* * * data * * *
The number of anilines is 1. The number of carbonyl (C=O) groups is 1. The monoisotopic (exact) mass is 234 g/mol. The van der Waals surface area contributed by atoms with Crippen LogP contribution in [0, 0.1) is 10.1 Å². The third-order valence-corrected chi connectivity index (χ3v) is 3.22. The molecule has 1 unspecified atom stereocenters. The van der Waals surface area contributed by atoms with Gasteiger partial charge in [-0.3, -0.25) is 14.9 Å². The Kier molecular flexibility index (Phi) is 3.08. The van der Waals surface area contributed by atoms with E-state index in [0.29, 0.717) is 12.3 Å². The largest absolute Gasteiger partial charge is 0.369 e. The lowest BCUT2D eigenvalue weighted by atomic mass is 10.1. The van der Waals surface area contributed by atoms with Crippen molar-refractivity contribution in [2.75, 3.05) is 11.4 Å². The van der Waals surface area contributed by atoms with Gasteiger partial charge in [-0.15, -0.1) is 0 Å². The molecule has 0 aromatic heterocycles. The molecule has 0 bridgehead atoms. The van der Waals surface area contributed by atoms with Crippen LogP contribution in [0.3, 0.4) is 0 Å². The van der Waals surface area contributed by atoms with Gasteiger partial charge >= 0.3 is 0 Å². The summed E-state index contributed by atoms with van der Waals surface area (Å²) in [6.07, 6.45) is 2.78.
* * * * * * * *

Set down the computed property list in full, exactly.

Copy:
The number of anilines is 1. The number of carbonyl (C=O) groups is 1. The monoisotopic (exact) mass is 234 g/mol. The van der Waals surface area contributed by atoms with Crippen LogP contribution in [0, 0.1) is 10.1 Å². The third-order valence-corrected chi connectivity index (χ3v) is 3.22. The molecule has 1 unspecified atom stereocenters. The van der Waals surface area contributed by atoms with Gasteiger partial charge in [-0.3, -0.25) is 14.9 Å². The Kier molecular flexibility index (Phi) is 3.08. The van der Waals surface area contributed by atoms with E-state index in [0.29, 0.717) is 12.3 Å². The largest absolute Gasteiger partial charge is 0.369 e. The lowest BCUT2D eigenvalue weighted by atomic mass is 10.1. The van der Waals surface area contributed by atoms with Crippen molar-refractivity contribution in [2.75, 3.05) is 11.4 Å². The van der Waals surface area contributed by atoms with Gasteiger partial charge in [-0.15, -0.1) is 0 Å². The molecule has 0 aromatic heterocycles. The molecule has 0 bridgehead atoms. The van der Waals surface area contributed by atoms with Crippen LogP contribution in [0.3, 0.4) is 0 Å². The van der Waals surface area contributed by atoms with Gasteiger partial charge >= 0.3 is 0 Å². The summed E-state index contributed by atoms with van der Waals surface area (Å²) in [6.07, 6.45) is 2.78.